• Cj Williams 4th Jun '22 - 3:11pm

    Jeff. Not just cannabis. As an aside does anyone measure there golf shots in metres or buy a 39.37 inch TV?

  • The Jubilee ? It was the Roman poet Juvenal who many many years ago first described government policy as, ‘bread and circuses’ .

    Johnson supposedly had a classical education, but under him the policy has now been adjusted to, ‘Not so much bread, but plenty of circuses’.

  • @Jeff “I did”
    However, your comments show that in your research you didn’t go back far enough.

    Westminster could have enacted primary legislation making imperial weights and measures the legal standing the EU required for them to be recognised in the EU legislation.

    So when the Eu wrote the directives you refer to (and the UK/Westminster agreed to), the UK had given itself no legal standing to demand that the EU take account of imperial weights and measures…

    The source of much of what the Brexiteers complained about Brussels ‘forcing on a poor defenseless UK”, actually had its origin in Westminster…

  • Robert Hale 4th Jun '22 - 5:53pm

    Metrication in the UK has been typically stop/start since it was first discussed in parliament around 1820. Presumably if the government were really serious it would be suggesting the reintroduction of £sd which it is not. The key word in this is ‘consultation’ and along with the desired headline in last week’s Sunday Mail that’s probably as far as it’s going to get and never be heard of again.

  • Why shouldn’t non-metric measurements be allowed? People should be allowed to do what they want as long as it doesn’t harm others. Any other approach is illiberal.

  • No I have not been hoodwinked, if I want to sell a six foot fence post I think it is pathetic to have to legally describe it as 1.8288 metres in length.

  • Ambighter 5th Jun ’22 – 11:29am…….No I have not been hoodwinked, if I want to sell a six foot fence post I think it is pathetic to have to legally describe it as 1.8288 metres in length…..,..

    Why would you want a 6ft fence post? A quick look at any builders’ merchants would show that all posts are made using metric measurements.. If I want a 2M post why should they need to sell it as 6.56168 ft?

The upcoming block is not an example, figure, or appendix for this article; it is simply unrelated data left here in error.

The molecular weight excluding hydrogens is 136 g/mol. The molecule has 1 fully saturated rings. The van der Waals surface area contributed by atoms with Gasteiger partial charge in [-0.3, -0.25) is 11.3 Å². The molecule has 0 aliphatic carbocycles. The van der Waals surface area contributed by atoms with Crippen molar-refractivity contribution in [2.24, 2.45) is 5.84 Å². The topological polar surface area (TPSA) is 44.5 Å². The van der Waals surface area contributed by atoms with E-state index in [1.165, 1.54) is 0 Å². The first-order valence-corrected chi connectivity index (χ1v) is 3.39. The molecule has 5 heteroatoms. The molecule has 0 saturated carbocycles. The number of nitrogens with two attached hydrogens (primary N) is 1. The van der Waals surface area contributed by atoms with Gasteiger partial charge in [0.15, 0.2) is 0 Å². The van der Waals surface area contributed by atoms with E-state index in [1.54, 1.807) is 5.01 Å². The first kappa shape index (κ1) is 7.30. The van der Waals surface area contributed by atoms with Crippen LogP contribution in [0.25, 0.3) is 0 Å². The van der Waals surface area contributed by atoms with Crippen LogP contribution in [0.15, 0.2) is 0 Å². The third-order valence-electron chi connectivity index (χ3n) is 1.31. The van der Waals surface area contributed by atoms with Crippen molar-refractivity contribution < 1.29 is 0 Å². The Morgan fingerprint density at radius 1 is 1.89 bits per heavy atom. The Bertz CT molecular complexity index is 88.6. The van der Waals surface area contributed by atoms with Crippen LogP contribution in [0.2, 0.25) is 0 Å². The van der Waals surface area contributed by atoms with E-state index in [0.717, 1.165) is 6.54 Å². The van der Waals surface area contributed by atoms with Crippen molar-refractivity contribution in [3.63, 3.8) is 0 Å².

• David Evans 5th Jun '22 - 12:50pm

    Ambighter – it’s OK. Don’t worry. There’s an acceptable leeway in measuring cut timber. 1.828 metres will suffice. 🙂

  • Peter Davies 5th Jun '22 - 2:54pm

    Indeed Wickes already get away with describing their 1.8 m fenceposts as six foot.

  • Jenny Barnes 5th Jun '22 - 5:48pm

    That’ll be 6 metric feet, then 🙂 300mm = 1 foot

  • Jenny Barnes 5th Jun '22 - 5:52pm

    Interestingly , wikipedia gives the defiinition of a metre as:
    “The metre, symbol m, is the SI unit of length. It is defined by taking the fixed numerical value of the speed of light in vacuum c to be 299792458 when expressed in the unit m⋅s−1, where the second is defined in terms of the caesium frequency ΔνCs.”
    while the foot is defined as 0.3048 m.
    So imperial measurements are already defined by SI ones.

  • Jenny Barnes is correct.

    When you dig into the call for imperial measurements, the majority can only relate to the “everyday cultural” units such as a pint of milk/beer; which as Jenny notes are easily accommodated for by simply giving a label to specific metric values.
    I suspect many have no understanding of other units so would be at a loss if you asked them for 10 fluid ounces of beer instead of a half-pint.

    The only problems really arise in DIY where for you do need to know if, for example, your pipework is imperial or metric – for a leak-free coupling.